And as the No. 1 West Virginia rifle team prepares to head to the NCAA championships in March, it can already start to sense a little bit of that pressure building as the Mountaineers realize they will have a target on their back as they look to three-peat.
“Everybody here wants to win the third title and everybody else goes to the championships wanting to win one for themselves,” said senior Maren Prediger. “We’re one of the eight teams there, so we just have to see what happens.”
Last year West Virginia took a team full of underclassmen that didn't have much experience on the big stage to the national championships and put up great performances en route to winning its third national championship in the last six years and its second in a row. Now that group has matured, gotten better and will enter the tournament knowing what it needs to do in order to be successful and make another run at winning it all after separating itself from the pack as, once again, one of the premier programs in college rifle.
"Every match you shoot in has different things that help you move forward. Last year at the championships, after we won, we almost immediately started looking to this season," said junior Garrett Spurgeon. "You shoot all year and you look forward to getting to this point and you take all the lessons along the way that help you get ready and now we're here and we're ready to, hopefully, have another good showing."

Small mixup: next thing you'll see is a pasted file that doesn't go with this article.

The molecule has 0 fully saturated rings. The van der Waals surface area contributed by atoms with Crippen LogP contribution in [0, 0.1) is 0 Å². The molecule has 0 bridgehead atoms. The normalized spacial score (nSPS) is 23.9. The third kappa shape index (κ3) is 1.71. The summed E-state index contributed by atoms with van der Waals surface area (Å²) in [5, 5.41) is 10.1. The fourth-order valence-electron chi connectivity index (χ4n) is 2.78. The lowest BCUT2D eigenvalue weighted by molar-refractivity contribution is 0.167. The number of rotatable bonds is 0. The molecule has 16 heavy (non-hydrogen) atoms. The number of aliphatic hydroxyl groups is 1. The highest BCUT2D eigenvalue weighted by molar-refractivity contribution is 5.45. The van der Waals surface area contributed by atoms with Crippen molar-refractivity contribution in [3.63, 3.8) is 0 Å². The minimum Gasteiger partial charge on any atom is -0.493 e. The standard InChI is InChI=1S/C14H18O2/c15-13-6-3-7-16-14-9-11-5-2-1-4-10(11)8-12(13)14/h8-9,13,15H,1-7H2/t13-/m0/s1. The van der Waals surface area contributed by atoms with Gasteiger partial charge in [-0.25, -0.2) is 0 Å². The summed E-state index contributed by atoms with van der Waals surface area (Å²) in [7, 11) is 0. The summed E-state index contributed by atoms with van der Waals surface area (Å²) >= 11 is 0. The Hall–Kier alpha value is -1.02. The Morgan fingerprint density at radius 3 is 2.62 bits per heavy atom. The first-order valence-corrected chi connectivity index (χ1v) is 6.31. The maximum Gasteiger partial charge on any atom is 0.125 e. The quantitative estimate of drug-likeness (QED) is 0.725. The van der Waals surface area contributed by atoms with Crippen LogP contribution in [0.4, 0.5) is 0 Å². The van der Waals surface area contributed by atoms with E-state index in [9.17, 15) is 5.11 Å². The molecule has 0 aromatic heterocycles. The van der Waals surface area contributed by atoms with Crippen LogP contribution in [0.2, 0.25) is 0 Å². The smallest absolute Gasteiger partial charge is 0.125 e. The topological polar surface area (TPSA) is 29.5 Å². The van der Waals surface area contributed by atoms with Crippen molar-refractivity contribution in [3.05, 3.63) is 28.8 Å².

There's a unique pressure that comes with rifle on this stage than most other college sports. In football or basketball or just about every other sport, there's a way that you can control the outcome of how well your opponent does by playing defense and making sure they don't have the chances to score as much as they might need to in order to win. But with rifle, you don't have that type of control over the final outcome - all you can do is shoot your scores and hope you do a good enough job that the other teams can't catch you.
It's an odd type of pressure that almost makes it unbearable to watch at times.
"It is different. My freshman year I was nervous because I remember it being really close," Spurgeon said. "I would say, as a shooter, this sport is harder when you're watching after you perform. When I'm on the line, it's just me and I'm shooting for myself and working on what I do and going through my shot process.
"When you're shooting you don't really think about your score, but the pressure comes when you're watching and you're adding all the scores up and trying to figure out where everyone stands."
But West Virginia believes it's ready to accept the challenge and can live up to the pressure that comes with defending its crown. They know everyone will be gunning - no pun intended - for the Mountaineers. They have the experience of competing and winning on the big stage, and they're embracing.
"The overall depth of this team is definitely better than we’ve had in the past," said WVU head coach Jon Hammond. "We’ve had some great individuals and teams here, but I think this team as a group works better together. They help each other more.
"From one through eight, all of them are somewhere among the top 15 averages in the country and that’s incredible."